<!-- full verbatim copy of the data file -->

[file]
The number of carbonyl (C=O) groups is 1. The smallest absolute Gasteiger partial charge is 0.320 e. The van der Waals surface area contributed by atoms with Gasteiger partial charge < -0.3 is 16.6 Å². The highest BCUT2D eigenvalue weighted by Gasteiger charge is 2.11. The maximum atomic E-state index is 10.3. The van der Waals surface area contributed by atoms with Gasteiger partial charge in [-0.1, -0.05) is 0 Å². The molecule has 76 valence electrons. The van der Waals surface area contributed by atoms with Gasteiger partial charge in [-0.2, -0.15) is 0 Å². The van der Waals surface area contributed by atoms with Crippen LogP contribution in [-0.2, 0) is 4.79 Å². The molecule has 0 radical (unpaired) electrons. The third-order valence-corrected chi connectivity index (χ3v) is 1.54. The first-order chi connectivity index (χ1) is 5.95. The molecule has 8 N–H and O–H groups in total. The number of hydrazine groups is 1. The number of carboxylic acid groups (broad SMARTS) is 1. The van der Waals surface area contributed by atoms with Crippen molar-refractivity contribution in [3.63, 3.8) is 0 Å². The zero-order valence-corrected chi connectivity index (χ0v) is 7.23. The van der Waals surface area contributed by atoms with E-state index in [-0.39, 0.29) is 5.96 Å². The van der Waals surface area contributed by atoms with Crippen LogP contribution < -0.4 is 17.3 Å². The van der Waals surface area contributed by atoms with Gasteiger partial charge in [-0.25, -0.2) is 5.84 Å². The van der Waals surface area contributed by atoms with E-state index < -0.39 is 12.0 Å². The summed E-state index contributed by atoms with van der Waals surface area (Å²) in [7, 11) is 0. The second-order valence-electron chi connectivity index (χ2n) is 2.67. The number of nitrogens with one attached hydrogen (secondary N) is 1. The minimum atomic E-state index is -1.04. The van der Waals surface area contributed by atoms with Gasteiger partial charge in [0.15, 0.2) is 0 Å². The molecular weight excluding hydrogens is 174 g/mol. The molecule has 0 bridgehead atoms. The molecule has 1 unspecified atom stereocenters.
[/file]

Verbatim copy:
The number of carbonyl (C=O) groups is 1. The smallest absolute Gasteiger partial charge is 0.320 e. The van der Waals surface area contributed by atoms with Gasteiger partial charge < -0.3 is 16.6 Å². The highest BCUT2D eigenvalue weighted by Gasteiger charge is 2.11. The maximum atomic E-state index is 10.3. The van der Waals surface area contributed by atoms with Gasteiger partial charge in [-0.1, -0.05) is 0 Å². The molecule has 76 valence electrons. The van der Waals surface area contributed by atoms with Gasteiger partial charge in [-0.2, -0.15) is 0 Å². The van der Waals surface area contributed by atoms with Crippen LogP contribution in [-0.2, 0) is 4.79 Å². The molecule has 0 radical (unpaired) electrons. The third-order valence-corrected chi connectivity index (χ3v) is 1.54. The first-order chi connectivity index (χ1) is 5.95. The molecule has 8 N–H and O–H groups in total. The number of hydrazine groups is 1. The number of carboxylic acid groups (broad SMARTS) is 1. The van der Waals surface area contributed by atoms with Crippen molar-refractivity contribution in [3.63, 3.8) is 0 Å². The zero-order valence-corrected chi connectivity index (χ0v) is 7.23. The van der Waals surface area contributed by atoms with E-state index in [-0.39, 0.29) is 5.96 Å². The van der Waals surface area contributed by atoms with Crippen LogP contribution < -0.4 is 17.3 Å². The van der Waals surface area contributed by atoms with Gasteiger partial charge in [-0.25, -0.2) is 5.84 Å². The van der Waals surface area contributed by atoms with E-state index < -0.39 is 12.0 Å². The summed E-state index contributed by atoms with van der Waals surface area (Å²) in [7, 11) is 0. The second-order valence-electron chi connectivity index (χ2n) is 2.67. The number of nitrogens with one attached hydrogen (secondary N) is 1. The minimum atomic E-state index is -1.04. The van der Waals surface area contributed by atoms with Gasteiger partial charge in [0.15, 0.2) is 0 Å². The molecular weight excluding hydrogens is 174 g/mol. The molecule has 0 bridgehead atoms. The molecule has 1 unspecified atom stereocenters.